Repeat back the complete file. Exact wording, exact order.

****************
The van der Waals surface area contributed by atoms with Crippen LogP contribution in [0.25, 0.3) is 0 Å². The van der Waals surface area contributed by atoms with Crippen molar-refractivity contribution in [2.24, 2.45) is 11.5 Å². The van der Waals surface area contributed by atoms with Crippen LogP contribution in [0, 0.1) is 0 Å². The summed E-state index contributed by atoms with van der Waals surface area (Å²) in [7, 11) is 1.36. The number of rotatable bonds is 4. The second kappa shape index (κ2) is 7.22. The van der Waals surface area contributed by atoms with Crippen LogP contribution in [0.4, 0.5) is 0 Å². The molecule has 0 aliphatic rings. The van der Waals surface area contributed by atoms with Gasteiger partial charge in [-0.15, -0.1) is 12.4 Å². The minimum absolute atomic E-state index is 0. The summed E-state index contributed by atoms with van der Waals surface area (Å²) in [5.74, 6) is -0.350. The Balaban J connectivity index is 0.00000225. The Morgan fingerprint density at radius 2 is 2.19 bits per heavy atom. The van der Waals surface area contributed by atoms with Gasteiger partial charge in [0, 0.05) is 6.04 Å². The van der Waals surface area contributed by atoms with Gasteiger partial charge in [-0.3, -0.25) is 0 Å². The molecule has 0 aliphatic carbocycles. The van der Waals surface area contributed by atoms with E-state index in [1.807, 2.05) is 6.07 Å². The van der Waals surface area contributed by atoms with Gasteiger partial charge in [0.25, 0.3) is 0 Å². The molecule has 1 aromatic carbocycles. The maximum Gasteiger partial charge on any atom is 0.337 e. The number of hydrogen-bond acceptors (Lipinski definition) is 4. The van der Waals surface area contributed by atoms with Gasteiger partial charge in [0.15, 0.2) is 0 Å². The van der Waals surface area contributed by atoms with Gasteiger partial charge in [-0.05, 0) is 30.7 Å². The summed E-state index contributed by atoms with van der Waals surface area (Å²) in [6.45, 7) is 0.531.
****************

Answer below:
The van der Waals surface area contributed by atoms with Crippen LogP contribution in [0.25, 0.3) is 0 Å². The van der Waals surface area contributed by atoms with Crippen molar-refractivity contribution in [2.24, 2.45) is 11.5 Å². The van der Waals surface area contributed by atoms with Crippen LogP contribution in [0, 0.1) is 0 Å². The summed E-state index contributed by atoms with van der Waals surface area (Å²) in [7, 11) is 1.36. The number of rotatable bonds is 4. The second kappa shape index (κ2) is 7.22. The van der Waals surface area contributed by atoms with Crippen LogP contribution in [0.4, 0.5) is 0 Å². The molecule has 0 aliphatic rings. The van der Waals surface area contributed by atoms with Gasteiger partial charge in [-0.15, -0.1) is 12.4 Å². The minimum absolute atomic E-state index is 0. The summed E-state index contributed by atoms with van der Waals surface area (Å²) in [5.74, 6) is -0.350. The Balaban J connectivity index is 0.00000225. The Morgan fingerprint density at radius 2 is 2.19 bits per heavy atom. The van der Waals surface area contributed by atoms with Gasteiger partial charge in [0, 0.05) is 6.04 Å². The van der Waals surface area contributed by atoms with Gasteiger partial charge in [-0.3, -0.25) is 0 Å². The molecule has 0 aliphatic carbocycles. The van der Waals surface area contributed by atoms with E-state index in [1.807, 2.05) is 6.07 Å². The van der Waals surface area contributed by atoms with Gasteiger partial charge in [0.25, 0.3) is 0 Å². The molecule has 1 aromatic carbocycles. The maximum Gasteiger partial charge on any atom is 0.337 e. The number of hydrogen-bond acceptors (Lipinski definition) is 4. The van der Waals surface area contributed by atoms with Gasteiger partial charge in [0.15, 0.2) is 0 Å². The van der Waals surface area contributed by atoms with Gasteiger partial charge in [-0.05, 0) is 30.7 Å². The summed E-state index contributed by atoms with van der Waals surface area (Å²) in [6.45, 7) is 0.531.